The Flopenhagen Accord: A Failure and a Greenwash

Feature story - December 18, 2009
The Flopenhagen Accord: A Failure and a Greenwash
  • At about 10:00 a.m. December 19, parties at the conference agreed to "take note of" the so-called "Copenhagen Accord". The Accord (see attached), has not been adopted by the Copenhagen climate conference (see below), and it completely fails to achieve an agreement that could prevent catastrophic climate change in the coming years.
  • The Copenhagen Accord is a failure on all fundamental issues - First, the Accord is not legally binding. Second, the Accord has no aggregate targets for industrial or developing countries, and no agreed base-year. Third, financial commitments from industrial countries are limited and uncertain. (see below for more detail on these issues)
  • Procedure - Procedurally, consensus on the Accord was impossible, so the Accord only has a limited number of endorsers (there was reference to a 'group of 28'), and the United Nations Conference of the Parties only "takes note of" the Accord. It is effectively outside of the United Nations Framework Convention on Climate Change (UNFCCC). It is not clear how many countries have endorsed, but essentially this was an Accord pushed by major industrial countries including the USA and Canada, in order to give some semblance of "success" in Copenhagen. The Accord is a complete greenwash which has not been supported by the conference as whole.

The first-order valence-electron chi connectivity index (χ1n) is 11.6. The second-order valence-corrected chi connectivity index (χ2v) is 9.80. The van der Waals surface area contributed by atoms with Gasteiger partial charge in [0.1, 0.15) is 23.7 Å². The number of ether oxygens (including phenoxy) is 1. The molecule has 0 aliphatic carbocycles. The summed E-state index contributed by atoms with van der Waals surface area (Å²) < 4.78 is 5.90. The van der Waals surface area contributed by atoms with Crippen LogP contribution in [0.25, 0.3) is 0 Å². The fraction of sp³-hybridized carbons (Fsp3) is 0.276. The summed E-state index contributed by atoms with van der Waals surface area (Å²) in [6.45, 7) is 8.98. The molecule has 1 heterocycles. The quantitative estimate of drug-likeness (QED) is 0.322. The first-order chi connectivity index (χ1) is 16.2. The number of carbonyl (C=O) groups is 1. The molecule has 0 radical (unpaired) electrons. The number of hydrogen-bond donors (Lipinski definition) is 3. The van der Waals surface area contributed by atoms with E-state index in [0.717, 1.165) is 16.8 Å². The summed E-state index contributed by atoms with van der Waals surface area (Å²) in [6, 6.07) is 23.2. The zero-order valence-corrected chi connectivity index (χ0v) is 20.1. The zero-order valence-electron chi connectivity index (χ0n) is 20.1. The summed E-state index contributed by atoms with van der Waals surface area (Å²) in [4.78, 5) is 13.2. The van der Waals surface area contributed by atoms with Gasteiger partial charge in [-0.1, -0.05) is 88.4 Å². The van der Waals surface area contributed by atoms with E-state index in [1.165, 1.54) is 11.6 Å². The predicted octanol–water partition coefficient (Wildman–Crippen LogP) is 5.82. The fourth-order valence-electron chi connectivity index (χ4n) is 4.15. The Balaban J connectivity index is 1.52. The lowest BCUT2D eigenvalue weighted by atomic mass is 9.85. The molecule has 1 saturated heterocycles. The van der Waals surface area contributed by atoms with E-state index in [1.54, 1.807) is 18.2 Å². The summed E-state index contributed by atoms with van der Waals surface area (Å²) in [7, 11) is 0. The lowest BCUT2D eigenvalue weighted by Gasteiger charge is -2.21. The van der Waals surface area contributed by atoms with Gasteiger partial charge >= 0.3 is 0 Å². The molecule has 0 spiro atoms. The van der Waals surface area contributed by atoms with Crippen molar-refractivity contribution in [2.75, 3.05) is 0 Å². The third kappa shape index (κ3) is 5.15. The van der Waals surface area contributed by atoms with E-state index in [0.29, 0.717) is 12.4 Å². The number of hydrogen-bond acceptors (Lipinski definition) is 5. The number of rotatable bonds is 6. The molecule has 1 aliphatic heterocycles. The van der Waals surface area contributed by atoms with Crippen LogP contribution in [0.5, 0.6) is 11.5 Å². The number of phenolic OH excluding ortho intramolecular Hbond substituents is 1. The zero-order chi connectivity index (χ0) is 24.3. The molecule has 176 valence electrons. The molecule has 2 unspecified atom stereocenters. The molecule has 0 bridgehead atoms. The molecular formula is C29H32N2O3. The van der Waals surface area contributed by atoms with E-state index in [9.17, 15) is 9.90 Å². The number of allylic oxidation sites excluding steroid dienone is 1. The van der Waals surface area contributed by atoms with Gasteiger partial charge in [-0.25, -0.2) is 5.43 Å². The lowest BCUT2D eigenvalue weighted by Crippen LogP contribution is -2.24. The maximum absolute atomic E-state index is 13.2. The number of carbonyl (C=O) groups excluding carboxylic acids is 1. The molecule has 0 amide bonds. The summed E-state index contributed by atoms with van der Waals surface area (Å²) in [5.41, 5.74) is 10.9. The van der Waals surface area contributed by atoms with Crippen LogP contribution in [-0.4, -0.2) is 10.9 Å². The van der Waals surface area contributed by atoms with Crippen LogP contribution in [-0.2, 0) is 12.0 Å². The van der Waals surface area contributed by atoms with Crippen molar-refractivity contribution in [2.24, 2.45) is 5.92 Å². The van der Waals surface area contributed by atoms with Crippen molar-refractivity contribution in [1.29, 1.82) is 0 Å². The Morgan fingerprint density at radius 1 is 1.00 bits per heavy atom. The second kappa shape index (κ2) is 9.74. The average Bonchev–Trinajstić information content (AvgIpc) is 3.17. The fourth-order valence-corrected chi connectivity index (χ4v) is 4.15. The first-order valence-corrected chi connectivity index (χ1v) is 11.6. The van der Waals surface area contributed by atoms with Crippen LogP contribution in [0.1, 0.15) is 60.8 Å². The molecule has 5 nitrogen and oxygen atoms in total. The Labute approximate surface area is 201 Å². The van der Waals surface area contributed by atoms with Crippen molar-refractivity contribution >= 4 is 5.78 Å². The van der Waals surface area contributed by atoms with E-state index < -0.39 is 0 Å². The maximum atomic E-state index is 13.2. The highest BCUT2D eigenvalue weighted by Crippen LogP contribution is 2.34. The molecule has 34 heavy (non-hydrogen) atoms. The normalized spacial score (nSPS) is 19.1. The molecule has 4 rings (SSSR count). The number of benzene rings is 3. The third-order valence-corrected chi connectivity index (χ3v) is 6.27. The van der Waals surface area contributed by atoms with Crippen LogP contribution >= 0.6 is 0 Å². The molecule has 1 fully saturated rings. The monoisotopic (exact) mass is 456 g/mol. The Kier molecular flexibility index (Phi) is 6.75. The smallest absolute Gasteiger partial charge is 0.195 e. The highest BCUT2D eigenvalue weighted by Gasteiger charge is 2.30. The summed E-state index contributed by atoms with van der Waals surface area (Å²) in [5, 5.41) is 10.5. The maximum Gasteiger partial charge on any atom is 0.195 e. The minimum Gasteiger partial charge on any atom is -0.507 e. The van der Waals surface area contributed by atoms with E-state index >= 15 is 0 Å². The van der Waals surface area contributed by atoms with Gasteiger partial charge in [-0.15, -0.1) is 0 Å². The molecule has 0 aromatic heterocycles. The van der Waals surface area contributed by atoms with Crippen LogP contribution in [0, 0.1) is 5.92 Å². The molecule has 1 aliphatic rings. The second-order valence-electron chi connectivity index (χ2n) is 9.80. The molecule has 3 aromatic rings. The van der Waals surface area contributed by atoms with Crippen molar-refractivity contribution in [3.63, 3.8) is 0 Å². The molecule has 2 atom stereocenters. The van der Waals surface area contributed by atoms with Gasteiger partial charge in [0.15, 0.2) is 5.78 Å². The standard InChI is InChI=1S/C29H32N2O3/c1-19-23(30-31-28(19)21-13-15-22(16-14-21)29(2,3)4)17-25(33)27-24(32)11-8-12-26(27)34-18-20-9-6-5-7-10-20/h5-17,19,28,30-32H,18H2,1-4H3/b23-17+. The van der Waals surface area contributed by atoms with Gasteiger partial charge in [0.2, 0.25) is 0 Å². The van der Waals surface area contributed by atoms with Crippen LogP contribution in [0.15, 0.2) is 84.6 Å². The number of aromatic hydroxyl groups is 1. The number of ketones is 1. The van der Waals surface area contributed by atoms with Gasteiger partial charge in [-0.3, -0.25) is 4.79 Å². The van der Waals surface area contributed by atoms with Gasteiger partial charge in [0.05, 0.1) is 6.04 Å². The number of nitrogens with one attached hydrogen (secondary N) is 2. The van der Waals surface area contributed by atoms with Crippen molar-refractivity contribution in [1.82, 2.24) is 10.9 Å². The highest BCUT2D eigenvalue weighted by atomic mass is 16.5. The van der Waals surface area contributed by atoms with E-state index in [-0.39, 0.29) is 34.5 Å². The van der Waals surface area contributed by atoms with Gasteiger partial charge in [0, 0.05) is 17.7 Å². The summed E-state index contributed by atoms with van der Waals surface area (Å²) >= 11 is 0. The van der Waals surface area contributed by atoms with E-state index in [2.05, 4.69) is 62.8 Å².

• Not legally binding - One of the major strengths of the Kyoto Protocol (KP) is that it is legally binding. Environmentalists argued strongly that the KP should be maintained, strengthened and extended as a fundamental structure going forward. This Accord may spell the death of the KP, although both negotiating tracks of the negotiations (the Kyoto Protocol and the Long-term Cooperative Action) will still proceed into COP16 in Mexico.
  • No mandated timeline - The Accord has no clear timeline for follow-up. The earliest we can expect is probably the COP16 meeting to be held a year from now in Mexico. There seems to be little appetite for an extended COP15 meeting in June or July, (COP 15bis) as Denmark would remain in charge, and they have no trust among parties.
  • No targets - The Accord as approved is even weaker than earlier drafts. An earlier draft referred to a reduction target of "at least 80 per cent by 2050", and "aggregate reductions of greenhouse gas emissions of X per cent in 2020 compared to 1990." With no aggregate target, reduction commitments are voluntary, with no guarantee of reaching the target implied by the 2 degree C limit (Accord paragraphs 1 and 2). The Accord also fails to require 1990 as a base year.
  • No hard financial commitments - Financial commitments from industrial countries for adaptation and emissions reduction in the developing world are short-term and uncertain (see Accord paragraph 8). There is a commitment to "provide new and additional resources amounting to 30 billion dollars for the period 2010-2012," but no specific dollar amounts from funder countries.  The long-term financial support refers only to a vague "goal of mobilizing jointly 100 billion dollars a year by 2020." This proposal comes with no specific dollar commitments from any industrial country.
  • Climate funding mechanism - On a positive note, the creation of the Copenhagen Green Climate Fund (Accord paragraph 10) has the potential to provide a vehicle for international funding if short- and long-term finance can be mobilized.

- December 19, 2009